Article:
Killing gophers consumed him. Killing gophers mattered more than beets, broccoli, or beans. More than carrots, cauliflower, cucumbers, or corn. It almost drove me crazy.
He had spent the late summer walking around the new place, testing the soil. A new neighbor had helped, donating a ton or so of topsoil and manure from his cattle and sheep corrals. The warm winter days of southern Arizona gave him time to mix the new soil with the old, and after work, week-ends, and school holidays I helped him put up some fence panels to keep the chickens and rabbits out of the new garden.
Early spring was planting time. He was pleased with his efforts, and excited when the seeds sprouted and the bedding plants grew. Then a cucumber vine wilted. A broccoli plant disappeared.
The gophers had found the garden.
He tried drowning the gophers and poisoning them. I tried gassing them and trapping them. Once in a while heÕd catch one staggering around near a hole, looking more like a half-drowned sewer rat than a pocket gopher, and promptly dispatch it with a swing or two of his shovel.
But the gophers prevailed.
I volunteered that it need not happen again. I would rent a small tractor, move the top two feet of dirt off to the side, line the garden area with a carpet of wire mesh, then replace the dirt. It would take money, time, and energy, but the gophers would not be able to repeat their gluttony at our expense.
ÒNo, donÕt do that,Ó he ordered, as he planted that seasonÕs even-larger garden. ÒIÕm going to get those gophers.Ó
Now he spends his days with a hose in one hand and a shovel in the other. HeÕs tried pouring lye down the gopher holes, almost killing the dog but hardly slowing the gophersÕ advance. Even in the rain, heÕll be out there, hose in hand. Pumping water down the holes. He loves it. HeÕs doing his job.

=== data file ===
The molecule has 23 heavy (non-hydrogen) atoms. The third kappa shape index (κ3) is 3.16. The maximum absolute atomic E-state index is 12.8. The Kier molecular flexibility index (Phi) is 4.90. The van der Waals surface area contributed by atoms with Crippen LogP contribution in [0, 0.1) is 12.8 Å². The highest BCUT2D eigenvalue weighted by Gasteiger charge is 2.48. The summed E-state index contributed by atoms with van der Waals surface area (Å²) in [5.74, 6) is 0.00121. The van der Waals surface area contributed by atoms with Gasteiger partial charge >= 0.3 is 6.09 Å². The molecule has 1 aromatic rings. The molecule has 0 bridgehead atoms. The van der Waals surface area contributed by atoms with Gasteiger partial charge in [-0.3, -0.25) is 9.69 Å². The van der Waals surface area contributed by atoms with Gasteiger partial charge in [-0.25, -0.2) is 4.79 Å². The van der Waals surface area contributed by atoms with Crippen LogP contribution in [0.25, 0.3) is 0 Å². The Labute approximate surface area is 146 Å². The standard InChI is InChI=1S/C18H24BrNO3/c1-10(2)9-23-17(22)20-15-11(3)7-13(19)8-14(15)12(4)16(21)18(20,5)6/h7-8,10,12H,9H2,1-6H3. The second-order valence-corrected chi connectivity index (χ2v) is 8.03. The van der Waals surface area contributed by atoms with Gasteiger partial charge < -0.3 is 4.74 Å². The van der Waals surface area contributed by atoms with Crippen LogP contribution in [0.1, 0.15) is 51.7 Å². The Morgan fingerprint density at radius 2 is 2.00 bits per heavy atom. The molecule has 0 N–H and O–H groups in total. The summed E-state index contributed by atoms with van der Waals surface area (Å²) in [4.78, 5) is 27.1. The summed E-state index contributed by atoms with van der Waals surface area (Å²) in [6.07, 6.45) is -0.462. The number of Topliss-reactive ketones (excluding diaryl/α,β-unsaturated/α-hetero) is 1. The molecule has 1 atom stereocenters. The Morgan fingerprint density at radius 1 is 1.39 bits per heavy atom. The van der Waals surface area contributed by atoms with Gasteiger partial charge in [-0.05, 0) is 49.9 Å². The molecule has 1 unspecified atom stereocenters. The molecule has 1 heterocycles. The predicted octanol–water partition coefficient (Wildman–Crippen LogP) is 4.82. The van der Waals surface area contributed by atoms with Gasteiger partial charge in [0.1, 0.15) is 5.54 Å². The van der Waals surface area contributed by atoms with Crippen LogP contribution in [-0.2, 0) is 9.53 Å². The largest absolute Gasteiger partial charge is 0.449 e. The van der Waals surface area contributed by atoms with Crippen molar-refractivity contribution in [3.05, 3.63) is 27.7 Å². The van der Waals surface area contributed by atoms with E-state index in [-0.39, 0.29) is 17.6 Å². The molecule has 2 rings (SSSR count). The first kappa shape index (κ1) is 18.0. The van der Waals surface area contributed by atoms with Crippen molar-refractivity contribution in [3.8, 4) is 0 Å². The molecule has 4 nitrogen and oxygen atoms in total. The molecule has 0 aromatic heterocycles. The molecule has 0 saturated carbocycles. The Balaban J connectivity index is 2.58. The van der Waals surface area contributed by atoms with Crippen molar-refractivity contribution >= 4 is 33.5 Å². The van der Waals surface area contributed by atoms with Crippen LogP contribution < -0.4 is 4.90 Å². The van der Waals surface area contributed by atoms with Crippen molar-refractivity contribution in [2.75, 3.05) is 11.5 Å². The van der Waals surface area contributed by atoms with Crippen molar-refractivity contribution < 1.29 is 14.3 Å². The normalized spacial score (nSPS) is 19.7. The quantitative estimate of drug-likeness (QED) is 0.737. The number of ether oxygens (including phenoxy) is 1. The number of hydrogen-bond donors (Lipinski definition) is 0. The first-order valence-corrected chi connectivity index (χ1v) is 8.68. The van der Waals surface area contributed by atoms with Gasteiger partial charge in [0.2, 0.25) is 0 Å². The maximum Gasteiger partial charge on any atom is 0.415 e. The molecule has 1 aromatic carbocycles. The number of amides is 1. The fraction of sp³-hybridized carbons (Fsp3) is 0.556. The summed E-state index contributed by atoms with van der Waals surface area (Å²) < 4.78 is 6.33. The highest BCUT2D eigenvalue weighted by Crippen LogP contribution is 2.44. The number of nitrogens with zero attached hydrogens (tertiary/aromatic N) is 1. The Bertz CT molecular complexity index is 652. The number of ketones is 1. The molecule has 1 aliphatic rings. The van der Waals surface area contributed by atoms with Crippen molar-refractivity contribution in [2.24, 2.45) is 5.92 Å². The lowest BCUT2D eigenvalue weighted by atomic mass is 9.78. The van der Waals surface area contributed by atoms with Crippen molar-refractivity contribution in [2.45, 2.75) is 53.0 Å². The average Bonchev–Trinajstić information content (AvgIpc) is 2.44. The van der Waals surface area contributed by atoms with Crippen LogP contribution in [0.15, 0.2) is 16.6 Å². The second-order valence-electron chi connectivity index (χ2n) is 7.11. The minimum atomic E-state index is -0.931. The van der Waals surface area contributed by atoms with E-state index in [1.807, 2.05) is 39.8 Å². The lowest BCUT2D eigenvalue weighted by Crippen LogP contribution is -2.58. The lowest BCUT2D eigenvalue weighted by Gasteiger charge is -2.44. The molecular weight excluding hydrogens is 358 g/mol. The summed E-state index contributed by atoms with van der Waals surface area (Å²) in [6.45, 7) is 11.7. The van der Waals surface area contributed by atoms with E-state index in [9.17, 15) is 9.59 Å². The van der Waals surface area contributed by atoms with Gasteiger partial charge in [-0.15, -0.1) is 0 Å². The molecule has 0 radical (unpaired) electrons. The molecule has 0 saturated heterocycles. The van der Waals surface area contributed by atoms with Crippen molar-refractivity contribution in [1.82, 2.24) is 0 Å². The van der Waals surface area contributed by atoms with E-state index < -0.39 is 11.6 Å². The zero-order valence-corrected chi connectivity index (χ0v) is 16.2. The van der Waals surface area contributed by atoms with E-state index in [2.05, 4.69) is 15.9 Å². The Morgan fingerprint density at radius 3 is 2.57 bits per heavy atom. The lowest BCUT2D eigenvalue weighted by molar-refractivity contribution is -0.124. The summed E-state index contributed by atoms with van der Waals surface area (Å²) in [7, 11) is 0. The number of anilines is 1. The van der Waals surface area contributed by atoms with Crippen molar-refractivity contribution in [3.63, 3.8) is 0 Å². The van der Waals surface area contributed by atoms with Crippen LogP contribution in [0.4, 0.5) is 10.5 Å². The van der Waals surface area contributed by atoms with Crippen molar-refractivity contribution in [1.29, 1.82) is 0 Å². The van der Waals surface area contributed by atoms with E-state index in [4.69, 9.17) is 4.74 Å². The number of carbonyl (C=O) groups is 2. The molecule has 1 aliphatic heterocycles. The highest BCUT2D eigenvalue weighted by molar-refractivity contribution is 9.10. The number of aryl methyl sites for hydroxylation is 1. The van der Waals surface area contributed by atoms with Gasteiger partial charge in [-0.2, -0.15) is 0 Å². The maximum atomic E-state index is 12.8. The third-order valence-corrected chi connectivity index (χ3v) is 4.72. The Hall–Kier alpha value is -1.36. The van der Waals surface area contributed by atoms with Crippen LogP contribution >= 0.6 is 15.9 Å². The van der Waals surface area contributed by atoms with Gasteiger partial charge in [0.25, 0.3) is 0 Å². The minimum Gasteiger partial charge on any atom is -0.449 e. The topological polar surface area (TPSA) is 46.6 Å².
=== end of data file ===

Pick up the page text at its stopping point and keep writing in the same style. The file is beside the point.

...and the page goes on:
Our vegetables come from the grocery store, now.
It almost drove me crazy, but I learned a lesson: itÕs easy to stay busy killing gophers, especially when you forget your original purpose. ItÕs as easy for an elderly ex-farmer/rancher as it is for a younger teacher or administrator. Or legislator, or school board member, or parent, or student.
Too much of our educational energy is expended Òkilling gophers.Ó We have forgotten our original purpose. We have succumbed to the temptation of the distraction. We believe we are succeeding whenever we manage to lay a shovel on a gopher, but the vegetables are shriveling, dying, and disappearing.
Proponents of a school or school district Òplan for improvementÓ might insist that we need more money for hoses and shovels. Critics of the same plan loudly denounce this wasteful spending, pointing out that hoses and shovels have not proven very effective. Instead, they propose more money for traps, or poison, or (if they really want to break the boundaries) for cats, dogs, and gopher snakes as more efficient gopher killers. Yet others will insist that the problem cannot be solved by throwing money at it, that Òtightening upÓ is necessary.
But we have forgotten our purpose. We are not here to kill gophers. Rather, we are here to grow vegetables. We are not here to stamp out drugs or to keep guns out of schools or to tinker with class schedules or to build our rsums or to insist loudly and repeatedly that Òwhole languageÓ is better (or worse) than Òphonics;Ó we are here to grow our students.
Our forgetting takes many forms. It sneaks up on us. It takes advantage of our societyÕs pressures and our individual concerns and weaknesses. It even takes advantage of our strengths. Along the way, our forgetting lays waste to our individual and collective best: our sense of commonality and community and common sense. Then, just for good measure, it destroys our passion for teaching, for treating each student as an individual, for doing the best we can with what we have.
©2002, Robert L. Lee